Summer of Love

By Stephanie Pierson, "Summer of Love,"July/August 2010

Author Stephanie Pierson writes about fruits, vegetables, friendships and love.

Frankly, if it hadn’t been for the fresh peas I’d bought at the farmers’ market that morning, Phoebe, my 17-year-old daughter, wouldn’t have told me (without looking up from shelling them) that she had slept with her boyfriend for the very first time a week and a day ago.

If you think that the “sleeping together” part of that sentence is what matters, I would beg to differ. It is the “farmers’ market” part that resonates. Because what comes from a greenmarket isn’t just tender peas and ripe peaches and sweet melons. It’s what it can all lead to—which is even more tender, sweet and satisfying.

A cherry tomato can open your heart. Homemade red currant jam can make it sing. Ratatouille can forge a lifelong friendship. Bread-and-butter pickles can be all you need to say. Shelling peas can lead to a totally unexpected and welcome candor. (Note to other mothers of teenage daughters: you know how your usually reticent child will tell you things in a car? How it has something to do with the fact that it’s just the two of you and you are both looking straight ahead, not at each other? Well, that’s exactly what happens when you’re shelling peas side by side. And the bonus is that you have the peas you need for Spring Pea & Scallion Soup!)

I discovered two important things the summer we moved to Northern Westchester County in New York State, where farms and orchards are plentiful and the summer bounty is well… beyond bountiful. The first thing was the sheer happiness I experienced the moment I reached the outdoor market. Six kinds of heirloom tomatoes, baby zucchini, bins of still-dewy lettuces, fragrant bunches of bright green basil, purple potatoes, Crayola-colored peppers, yellow watermelons, sweet peaches that—scalded and skinned—revealed orbs of innocent rosy flesh.


The second thing was that I simply could not say no. So I didn’t. Yes, to a dozen ears of the butter-and-sugar corn. Yes, I’ll take the pear tomatoes for Fresh Pomodoro Pasta, White Beans & Olives. My whole family is crazy about Tomato Gratin so I’ll take those gorgeous heirlooms. Yup, all of them. Two pints of blackberries for... what? Maybe a blackberry cobbler. Or Rustic Berry Tart. Wait, are those yellow raspberries? Ooh—Lemon-Raspberry Muffins!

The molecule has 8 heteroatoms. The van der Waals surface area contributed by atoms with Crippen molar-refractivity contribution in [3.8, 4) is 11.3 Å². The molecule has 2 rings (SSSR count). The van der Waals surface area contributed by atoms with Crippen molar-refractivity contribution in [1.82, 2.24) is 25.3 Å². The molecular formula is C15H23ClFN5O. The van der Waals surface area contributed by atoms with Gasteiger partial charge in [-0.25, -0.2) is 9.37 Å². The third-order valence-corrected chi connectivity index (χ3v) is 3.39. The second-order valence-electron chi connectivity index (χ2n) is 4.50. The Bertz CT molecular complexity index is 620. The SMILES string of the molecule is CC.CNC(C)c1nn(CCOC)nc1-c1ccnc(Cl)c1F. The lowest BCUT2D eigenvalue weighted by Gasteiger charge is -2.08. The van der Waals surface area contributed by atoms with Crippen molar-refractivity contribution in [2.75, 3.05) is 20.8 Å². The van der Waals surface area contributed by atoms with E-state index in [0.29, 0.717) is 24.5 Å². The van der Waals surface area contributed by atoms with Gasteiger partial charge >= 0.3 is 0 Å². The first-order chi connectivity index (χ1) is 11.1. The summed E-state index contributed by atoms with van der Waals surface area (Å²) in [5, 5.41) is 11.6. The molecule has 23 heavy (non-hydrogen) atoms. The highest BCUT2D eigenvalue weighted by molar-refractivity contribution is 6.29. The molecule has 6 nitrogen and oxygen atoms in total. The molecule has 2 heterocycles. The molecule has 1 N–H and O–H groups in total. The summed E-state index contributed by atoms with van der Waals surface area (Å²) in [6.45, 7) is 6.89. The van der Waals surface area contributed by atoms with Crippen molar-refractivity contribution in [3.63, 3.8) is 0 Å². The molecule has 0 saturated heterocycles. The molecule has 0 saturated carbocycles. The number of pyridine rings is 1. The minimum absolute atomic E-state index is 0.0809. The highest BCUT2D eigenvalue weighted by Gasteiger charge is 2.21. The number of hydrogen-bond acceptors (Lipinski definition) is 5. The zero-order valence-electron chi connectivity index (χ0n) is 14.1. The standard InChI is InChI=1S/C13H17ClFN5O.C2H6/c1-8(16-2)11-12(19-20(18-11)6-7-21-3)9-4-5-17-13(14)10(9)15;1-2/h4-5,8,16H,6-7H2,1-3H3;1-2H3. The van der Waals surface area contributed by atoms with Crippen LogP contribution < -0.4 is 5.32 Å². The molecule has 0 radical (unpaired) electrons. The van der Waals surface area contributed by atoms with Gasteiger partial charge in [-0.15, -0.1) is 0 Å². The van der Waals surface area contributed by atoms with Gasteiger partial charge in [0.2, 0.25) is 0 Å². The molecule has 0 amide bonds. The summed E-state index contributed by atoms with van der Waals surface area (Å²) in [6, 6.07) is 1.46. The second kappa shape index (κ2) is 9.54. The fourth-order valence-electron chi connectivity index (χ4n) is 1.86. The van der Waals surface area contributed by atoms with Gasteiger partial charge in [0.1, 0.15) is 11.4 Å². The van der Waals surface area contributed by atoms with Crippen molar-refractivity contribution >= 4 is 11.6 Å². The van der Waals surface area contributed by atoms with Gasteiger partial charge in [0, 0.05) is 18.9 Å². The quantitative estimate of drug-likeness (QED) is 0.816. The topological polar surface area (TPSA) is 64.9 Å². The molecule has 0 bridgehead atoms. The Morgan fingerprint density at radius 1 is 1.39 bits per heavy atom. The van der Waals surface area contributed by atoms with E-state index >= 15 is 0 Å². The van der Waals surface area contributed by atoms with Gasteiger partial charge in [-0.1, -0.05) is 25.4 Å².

Well, you get the picture.

What started as enthusiasm turned into obsession. Which worked for me. If I hadn’t come home that morning with bags and bags of fruits and vegetables (most of which needed to be cleaned, cooked, coddled, cared for right away), Phoebe would never have offered to help me shell those peas. And she would never have poured out her heart about Jake and love and relationships. I hugged her and listened to everything she had to say.

She hugged me back and cried. I said only two things to her, both of which I knew to be true: “I know you’ll make the right choices.” And “Hey, don’t cry into the pea pods or they’ll get soggy,” which made both of us laugh. I knew this was a conversation that could be continued.


It was, in small and large ways, the summer of love. I gave my husband, Tim, the gift of a grilling class given by Chef Chris Schlesinger and John Willoughby—two hours of demo, then dinner, plus endless refills of chilled Chardonnay and White Sangria.

Tim’s later success at the Weber led to Phoebe inviting her four best girlfriends over for grilled pizzas, grilled vegetable kebabs and my yummy Watermelon Slush. When they asked about Jake, she blushed.

The summer rolled on. There were weeks when my refrigerator was so full that I could barely close it. I made so much new-potato salad that I brought that, along with leftover steak and roast peppers, to my 90-year-old neighbor, who rarely ventured out. I had so many ripe tomatoes and so much guilt that I couldn’t bring myself to go for a swim with my good friend Alexis. So she came over and together we made enough Garden Tomato Sauce for her family and mine. I taught my Phoebe and my niece how to make a basic vinaigrette for salad.

Giving and getting and sharing and savoring. Fruits, vegetables, friendships, love. It’s all mixed up like a big tossed salad. Fresh from the farmers’ market.

Stephanie Pierson’s latest book, What to Do When No One Has a Clue (co-authored with Barbara Harrison), was published by Clarkson Potter in May. She contributes to The Atlantic and other magazines.